Though considerably effective, these drugs are associated with various side effects as noticed in the above clinical trials. It has been observed that there is greater incidence of edema, weight gain and congestive heart failure with the use of pioglitazone. Also, comparatively more trauma-related fractures are found in postmenopausal women who were treated with pioglitazone. Rosiglitazone is also found associated with a significant increase in weight (approx 2 kg). So, all these drugs are needed to be used with great caution to avoid their side effects 23.
α-glucosidase Inhibitors: These drugs are known to decrease the rate of digestion of polysaccharide from the proximal intestine and reduce primarily postprandial glucose without causing hypo-glycemia. These drugs are proved useful in the prevention of diabetes and importantly showed evidence of decreased CVD and hypertension among treated patients of IGT. In a multi-center among randomized placebo-controlled trial of patients of IGT treating with acarbose (100 mg t.i.d), it was evaluated that there is 25% relative risk reduction of diabetes after follow up of 3.3 years. But these drugs are also reported to have side effects like flatulence and diarrhea 24, 25.
GLP-1 Analogs: In obese individuals, the GLP-1 analogs like exenatide and liraglutide reduce weight and cause reversion to normoglycemia from intermediate hyperglycemia. In a trial of 564 obese non-diabetic individuals (31% among them were prediabetic), it was found that liraglutide decreased conversion of type 2 diabetes by 84-96% in a 20-week study. On the other hand, exenatide, another GLP-1 analog was found to improve β-cell function when continuously used for 3 years. An improvement even persists for one month after withdrawal of medication. GLP-1analogs improve β-cell function, promote weight loss, and reduce IGT conversion to type 2 diabetes also improve cardiovascular risk factors. But there is the side effect of GLP-1 analog like nausea, vomiting and in some cases, pancreatitis is also reported 6, 26.
Anti-obesity Drugs: Anti-obesity drugs are also reported to reduce progression of IGT in type 2 diabetes. Orlistat, an anti-obesity drug is gastro-intestinal lipase are found associated with greater weight loss. Also, it was found that this drug reduces progression of intermediate hyperglycemia into diabetes by 7.6% when analyzed after 1.5 years of follow up in a placebo-controlled trial. In the randomized study of XENDOS trial, it was revealed that orlistat along with lifestyle changes leads to greater reduction in the incidence of type 2 diabetes over 4 years and produced significant weight loss in obese patients 27. Fenofibrate, another anti-obesity drug is found useful in the regression of Intermediate hyperglycemia to normoglycaemic by 50% in 6 months trial of prediabetic patients 25.
Renin-angiotensin-aldosterone System Blockers: Angiotensin-converting enzymes (ACE) inhibitors and angiotensin II antagonists are found to be insulin sensitizers in hypertensive patients with or without diabetes. Mechanism of improved insulin may be due to the improvement of blood flow and microcirculation in skeletal muscles. This leads to enhancement of insulin and glucose release to the insulin-sensitive tissues which smooth the progress of insulin signaling at the cellular level and improvement of insulin secretion 28.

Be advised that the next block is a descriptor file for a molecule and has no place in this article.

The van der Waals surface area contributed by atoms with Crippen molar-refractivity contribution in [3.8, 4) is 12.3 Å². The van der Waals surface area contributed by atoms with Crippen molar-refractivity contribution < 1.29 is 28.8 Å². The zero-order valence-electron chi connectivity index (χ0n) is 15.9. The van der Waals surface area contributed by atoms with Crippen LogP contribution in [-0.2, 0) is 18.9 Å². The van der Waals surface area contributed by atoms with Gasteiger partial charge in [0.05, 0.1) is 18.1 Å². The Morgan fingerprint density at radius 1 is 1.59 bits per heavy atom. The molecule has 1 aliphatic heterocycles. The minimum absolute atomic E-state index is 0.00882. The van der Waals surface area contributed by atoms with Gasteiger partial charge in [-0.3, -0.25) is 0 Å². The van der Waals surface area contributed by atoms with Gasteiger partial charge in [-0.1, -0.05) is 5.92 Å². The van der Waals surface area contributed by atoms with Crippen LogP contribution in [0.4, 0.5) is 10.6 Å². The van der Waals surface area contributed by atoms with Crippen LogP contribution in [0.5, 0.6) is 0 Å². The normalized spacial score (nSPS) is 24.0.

3. Surgical Intervention: Although, surgery is not able to “cure” type 2 diabetes, but there is marked improvement in HbA1c is noticed after surgery which is accompanied by a decrease in a number of medications and insulin doses. This benefit is likely to extend to individuals with Intermediate hyperglycemia. It has been suggested that bariatric surgery may reduce the progression of type 2 diabetes in obese as well as morbidly obese patients. In a meta-analysis of over 600 studies, it is reported that in patients following bariatric surgery there is the resolution of diabetes in 78% patients with correction in serum insulin, HbA1c and fasting blood glucose levels. Weight reduction occurs by bariatric surgery through restrictive or malabsorptive mechanisms 19.
Another type of surgery is transoral gastroplasty (TOGA), which is less invasive and comparatively safe procedure than traditional bariatric surgery. TOGA is known to improve glucose disposal which leads to regression of diabetes to normal glucose tolerance or IGT and regression of IGT and IFG to normal glucose 23, 29.
CONCLUSION: Due to the high prevalence rate, associated complications of prediabetes/ inter-mediate hyperglycemia, its management is a matter of concern for the public health care providers. In the light of results of various studies in the management of the condition intermediate hyper-glycemia, it has been revealed that non-pharmacological management plays major role in revert the prediabetic condition into normoglycemia. Lifestyle modification is the first and most efficient mode of management of the situation. Numerous groups of anti-diabetic drugs such as biguanides, thiazolidinediones, α-Glucosidase inhibitors, GLP-1 analogies and also non anti-diabetic drugs and therapies such as anti-obesity drugs, and bariatric surgery have been studied in the context of management for the prediabetic condition. Role of surgery although not found significant to cure or manage the diabetic or prediabetic stage, but some studies have been conducted to explore the efficacy of same in the management of the prediabetes.
ACKNOWLEDGEMENT: Authors are thankful to Prof. Sunil Kohli, Department of Medicine, Hamdard Institute of Medical Science and Research, Jamia Hamdard for his valuable suggestion in writing this paper.
CONFLICT OF INTEREST: None
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How to cite this article:
Parveen S and Khan AA: Prediabetes: Approach and management. Int J Pharm Sci & Res 2019; 10(4): 1588-94. doi: 10.13040/IJPSR. 0975-8232.10(4).1588-94.